Welcome to the new version of European Tribune. It's just a new layout, so everything should work as before - please report bugs here.

Prague Spring and LSD

by Crazy Horse Mon Aug 20th, 2012 at 03:55:30 AM EST

Not much time this AM, so will keep this short. Because today's headline regards the Invasion against Prague Spring, I wanted to highlight what I believe is a key angle.

There was a huge amount of LSD research going on then, as well as a flourishing underground scene. It has been reliably reported that Alexander Dubc̆ek himself had participated. Here is a recent follow-up report.


Because the spread of LSD and other means of expanding consciousness was a global phenomena, one might well compare Prague Spring to the Summer of Love. When one takes the experience out of the set and setting of military hospitals, and onto the vibrant streets of artists and visionaries, wonderful insights flourish.

MAPS: LSD in Prague

A fascinating overview of the global connections from psychedelic historians Bruce Eisner and Peter Stafford produced this gem:

Who Turned On Who


Then Spofa Pharmaceuticals in Czechoslovakia began manufacture, providing a high-quality product which became available to anyone in Prague who wished 10 try the experience under medical supervision.

Communist parry leader Alexander Dubcek and most of the city's artistic community took advantage of the offer, which many claim led to the "Prague Spring" of 1968 that ended in a Soviet invasion. Spofa, however, continued to supply the drug until just very recently.

And of course there's always Dr. Stan Grof. .... UPDATE Evening 20.08.12 At the risk to what's left of my career, i've decided that this is the first of a series on altered states of consciousness, hopefully enlarged over the years here on ET. Since enlightened political/economic change will not happen without an enlightenment of the entire society, let's get started. CAUTION! Discussion of the use of plant and chemical substances to alter perception has always been an area where vehement disapproval from those with the most to lose make them monsters. And many people with no idea whatsoever of any facts tend to have almost violent opinions. But we must go forward, and upward, now.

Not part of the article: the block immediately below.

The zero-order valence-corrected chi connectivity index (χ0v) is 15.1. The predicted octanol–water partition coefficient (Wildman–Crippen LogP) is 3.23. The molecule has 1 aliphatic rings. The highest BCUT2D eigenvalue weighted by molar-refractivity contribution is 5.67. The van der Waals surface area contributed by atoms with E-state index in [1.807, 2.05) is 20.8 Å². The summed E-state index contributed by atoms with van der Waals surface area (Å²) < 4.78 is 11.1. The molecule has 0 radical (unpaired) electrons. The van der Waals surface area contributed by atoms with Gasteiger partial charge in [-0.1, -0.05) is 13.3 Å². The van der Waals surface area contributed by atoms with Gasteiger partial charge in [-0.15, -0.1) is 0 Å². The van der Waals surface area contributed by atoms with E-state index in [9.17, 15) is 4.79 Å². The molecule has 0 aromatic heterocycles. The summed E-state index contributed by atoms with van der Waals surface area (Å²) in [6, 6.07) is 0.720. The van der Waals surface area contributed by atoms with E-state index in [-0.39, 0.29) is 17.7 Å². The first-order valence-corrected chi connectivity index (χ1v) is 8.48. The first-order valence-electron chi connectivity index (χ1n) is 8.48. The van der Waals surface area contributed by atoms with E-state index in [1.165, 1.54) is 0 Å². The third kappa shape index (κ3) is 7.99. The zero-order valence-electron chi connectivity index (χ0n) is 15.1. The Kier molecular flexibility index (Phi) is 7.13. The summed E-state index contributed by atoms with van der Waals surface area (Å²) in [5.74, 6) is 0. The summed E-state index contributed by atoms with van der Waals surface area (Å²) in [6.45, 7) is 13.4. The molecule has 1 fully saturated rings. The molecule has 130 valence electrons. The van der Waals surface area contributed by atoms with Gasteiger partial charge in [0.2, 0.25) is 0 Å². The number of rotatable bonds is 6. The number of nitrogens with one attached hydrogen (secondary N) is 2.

Display:
The reason I wrote this short diary is to accent the profound role of psychedelics in altering human history, and the imminent need for even greater transformation.

"Life shrinks or expands in proportion to one's courage." - Ana´s Nin
by Crazy Horse on Mon Aug 20th, 2012 at 04:12:26 AM EST
The LA Times ran an article on this subject, but I cannot recall just when. By the summer of '69, after my first experience, I had little doubt that the psychedelic experience was at the root of The Prague Spring.

"It is not necessary to have hope in order to persevere."
by ARGeezer (ARGeezer a in a circle eurotrib daught com) on Mon Aug 20th, 2012 at 12:41:25 PM EST
[ Parent ]
That said, Bohemia has always been different.

"It is not necessary to have hope in order to persevere."
by ARGeezer (ARGeezer a in a circle eurotrib daught com) on Mon Aug 20th, 2012 at 12:43:06 PM EST
[ Parent ]
The phrase "the profound role of psychedelics in altering human history" refers to the past tens of thousands of years, if not far longer. (San Francisco's Summer of Love was just a tiny blip on that scale, though one which still reverberates)... as hundreds of new compounds with specific workings, effects and time scales accelerate the understanding of the brain necessary to give this ill civilization a fighting chance.

"Life shrinks or expands in proportion to one's courage." - Ana´s Nin
by Crazy Horse on Mon Aug 20th, 2012 at 01:37:43 PM EST
[ Parent ]
And thanks for the links.